by David Swanson
Did you really think I would even consider that offer? It’s people like you who have desecrated the society I once cherished. You know what I love? It’s not puppies and it’s not women: it’s cash, cool breezy cash that seductively wrinkles around your finger. You ever felt a crisp, clean bill straight out of the press? I have: it was lit. I frame particular noteworthy notes, ones that are just so pure, ones you can use as a ruler, measure your goddamn drywall with. I look upon their framed glory. Minutes, hours, all time stills as I stare into that glorious eye in the pyramid, into the soul of Benjamin.
But you wouldn’t understand that, would you? You’re one of those neo-millennial wankers that I see way too often these days. One of those displaced, whiny nerds I used to shove into lockers. Now you’ve made a comeback and it seems you’ve somehow acquired klout enough to pervert the minds of a whole generation. You’re nothing special, hiding behind a black mirror, staring at a goddamn screen all day.
I look up, I look ahead. People notice my glare and get out of my way. You know why? Because I hold my power in my wallet. I radiate power. From my wallet. Heh. And I can see you cowering too, sinking ever further into that cushy prison so you don’t have to rely on good old-fashioned people skills to get you through life. I hate it. I hate you.. I will not engage in your petty culture, tweeting about my fucking breakfast in the hope that I get a few likes that might make me feel like somebody out there gives a damn. I will not update people constantly about my son that was born two days ago. If they want to know about James, they can enquire. And I will certainly never describe the nature of my financial interactions with the touch of a finger upon a pad! I would rather slit my wrist with a crisp $50.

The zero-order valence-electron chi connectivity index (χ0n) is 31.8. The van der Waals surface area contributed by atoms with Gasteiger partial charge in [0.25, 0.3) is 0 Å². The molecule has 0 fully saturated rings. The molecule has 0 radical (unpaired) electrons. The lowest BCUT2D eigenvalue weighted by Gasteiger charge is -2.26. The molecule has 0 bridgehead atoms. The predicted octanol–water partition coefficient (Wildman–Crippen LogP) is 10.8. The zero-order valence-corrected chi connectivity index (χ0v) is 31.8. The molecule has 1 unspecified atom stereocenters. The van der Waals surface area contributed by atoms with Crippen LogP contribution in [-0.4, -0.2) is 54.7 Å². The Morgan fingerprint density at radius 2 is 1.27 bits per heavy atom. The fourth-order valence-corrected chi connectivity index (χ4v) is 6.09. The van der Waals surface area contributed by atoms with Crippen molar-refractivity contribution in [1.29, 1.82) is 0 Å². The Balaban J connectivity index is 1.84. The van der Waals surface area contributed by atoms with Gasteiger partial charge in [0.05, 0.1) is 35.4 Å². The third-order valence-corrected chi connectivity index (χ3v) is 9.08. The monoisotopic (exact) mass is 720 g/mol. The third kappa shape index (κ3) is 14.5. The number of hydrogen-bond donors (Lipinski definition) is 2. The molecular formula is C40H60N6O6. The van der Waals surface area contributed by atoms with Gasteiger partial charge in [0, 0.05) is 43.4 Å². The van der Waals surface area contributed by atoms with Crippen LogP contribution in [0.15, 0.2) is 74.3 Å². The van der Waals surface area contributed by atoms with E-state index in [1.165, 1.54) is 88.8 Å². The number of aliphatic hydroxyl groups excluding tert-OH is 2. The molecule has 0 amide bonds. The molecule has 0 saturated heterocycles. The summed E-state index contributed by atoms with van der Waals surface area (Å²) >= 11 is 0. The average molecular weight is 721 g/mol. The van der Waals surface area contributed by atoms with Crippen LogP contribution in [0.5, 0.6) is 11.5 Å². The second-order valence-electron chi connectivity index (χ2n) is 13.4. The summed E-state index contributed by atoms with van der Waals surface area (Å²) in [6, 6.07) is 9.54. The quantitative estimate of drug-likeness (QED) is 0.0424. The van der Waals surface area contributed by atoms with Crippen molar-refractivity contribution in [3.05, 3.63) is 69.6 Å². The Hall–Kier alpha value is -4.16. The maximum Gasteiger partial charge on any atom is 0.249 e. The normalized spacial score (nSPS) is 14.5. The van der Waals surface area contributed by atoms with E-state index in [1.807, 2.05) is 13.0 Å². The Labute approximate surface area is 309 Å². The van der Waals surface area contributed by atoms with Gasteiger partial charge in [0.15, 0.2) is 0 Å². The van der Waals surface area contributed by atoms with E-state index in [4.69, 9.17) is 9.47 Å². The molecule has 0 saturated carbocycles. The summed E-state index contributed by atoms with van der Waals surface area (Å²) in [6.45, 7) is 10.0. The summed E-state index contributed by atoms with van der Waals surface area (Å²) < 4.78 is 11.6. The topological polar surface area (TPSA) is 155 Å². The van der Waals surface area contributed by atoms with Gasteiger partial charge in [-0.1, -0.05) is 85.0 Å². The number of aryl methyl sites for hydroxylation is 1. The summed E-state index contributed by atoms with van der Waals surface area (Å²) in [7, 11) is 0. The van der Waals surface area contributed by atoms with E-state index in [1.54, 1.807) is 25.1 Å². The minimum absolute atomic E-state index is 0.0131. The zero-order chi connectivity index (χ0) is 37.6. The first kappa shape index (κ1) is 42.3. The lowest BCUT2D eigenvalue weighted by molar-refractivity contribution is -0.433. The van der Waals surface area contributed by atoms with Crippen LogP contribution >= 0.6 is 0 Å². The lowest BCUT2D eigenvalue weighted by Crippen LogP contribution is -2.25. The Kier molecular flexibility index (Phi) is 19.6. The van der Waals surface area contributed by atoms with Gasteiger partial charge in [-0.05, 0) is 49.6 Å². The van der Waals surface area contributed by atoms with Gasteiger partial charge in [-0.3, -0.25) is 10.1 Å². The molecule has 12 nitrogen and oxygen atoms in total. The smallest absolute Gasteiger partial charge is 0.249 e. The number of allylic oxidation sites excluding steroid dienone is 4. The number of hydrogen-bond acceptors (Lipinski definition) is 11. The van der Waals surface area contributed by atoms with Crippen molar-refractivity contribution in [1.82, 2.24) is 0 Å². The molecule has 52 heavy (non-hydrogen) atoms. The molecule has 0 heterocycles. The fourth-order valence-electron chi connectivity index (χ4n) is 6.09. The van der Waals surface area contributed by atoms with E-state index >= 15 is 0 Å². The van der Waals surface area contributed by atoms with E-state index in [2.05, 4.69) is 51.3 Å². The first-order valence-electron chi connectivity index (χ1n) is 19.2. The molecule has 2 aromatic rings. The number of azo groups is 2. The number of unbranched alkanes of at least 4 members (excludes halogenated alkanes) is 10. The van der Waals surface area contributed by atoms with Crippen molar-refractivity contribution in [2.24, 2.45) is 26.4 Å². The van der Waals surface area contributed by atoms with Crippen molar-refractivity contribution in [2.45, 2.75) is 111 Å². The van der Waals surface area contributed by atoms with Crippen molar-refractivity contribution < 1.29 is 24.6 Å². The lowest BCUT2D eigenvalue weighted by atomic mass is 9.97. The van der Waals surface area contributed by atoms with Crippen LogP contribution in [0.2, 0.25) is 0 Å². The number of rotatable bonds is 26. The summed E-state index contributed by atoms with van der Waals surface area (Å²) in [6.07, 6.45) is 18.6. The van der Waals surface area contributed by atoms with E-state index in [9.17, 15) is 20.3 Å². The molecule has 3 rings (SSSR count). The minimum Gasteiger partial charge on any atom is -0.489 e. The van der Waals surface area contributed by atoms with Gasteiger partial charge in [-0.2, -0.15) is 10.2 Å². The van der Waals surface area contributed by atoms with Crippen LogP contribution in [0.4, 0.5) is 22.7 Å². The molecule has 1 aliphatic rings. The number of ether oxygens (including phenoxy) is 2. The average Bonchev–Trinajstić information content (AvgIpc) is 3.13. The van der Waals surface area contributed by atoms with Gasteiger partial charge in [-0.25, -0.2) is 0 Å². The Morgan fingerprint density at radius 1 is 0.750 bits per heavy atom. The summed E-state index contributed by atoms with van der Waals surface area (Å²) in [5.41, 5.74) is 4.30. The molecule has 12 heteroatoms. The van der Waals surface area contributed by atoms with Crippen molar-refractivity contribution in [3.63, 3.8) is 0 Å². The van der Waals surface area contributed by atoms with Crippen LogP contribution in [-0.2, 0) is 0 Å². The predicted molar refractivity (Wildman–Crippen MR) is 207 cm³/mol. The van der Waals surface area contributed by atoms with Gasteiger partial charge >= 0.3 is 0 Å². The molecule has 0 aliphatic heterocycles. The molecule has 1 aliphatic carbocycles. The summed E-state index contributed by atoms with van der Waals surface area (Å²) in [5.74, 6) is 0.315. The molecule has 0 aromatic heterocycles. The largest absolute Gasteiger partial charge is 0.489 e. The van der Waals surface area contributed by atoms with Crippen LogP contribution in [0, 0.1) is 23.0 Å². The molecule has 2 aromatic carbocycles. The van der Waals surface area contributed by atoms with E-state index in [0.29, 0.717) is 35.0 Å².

Bring back the barter, bring back the exchange. Bring back some vestige of a vaguely social world. Since when did an emoji become an acceptable form of greeting. If you side-down wink at me, I will end you. I divorced my wife after she blew a kiss to me online. How difficult is it to blow an actual kiss? It’s not. It’s fucking not. I’ve tried it. People like you tainted her, Venmo tainted her. Venmo is the cockroach I shall stamp on, the baby I will drop, the bullshit I refuse to wade through.
This world needs a hero, and I am that hero. Cash is my lance, coin my shield. Come at me, come at me with your useless pixels and your fancy, obnoxious talk about how easy you’ve made life. You haven’t made it easy; you’ve just allowed idiots to exist, given them an opportunity to thrive when they didn’t even deserve the chance. Fortune favors the bold; Venmo favors the incompetent. You’ve allowed idiots into our society. Watch as they tear it to paperless shreds! Why can’t you just like cash: it’s treasure, manifest treasure, damn you. It’s something you can hold and cherish, like the pelt of a freshly-slain beloved lion from a well-known national park. Enough: save your penniless proverbs for the peasants and go to the ATM before I smite you.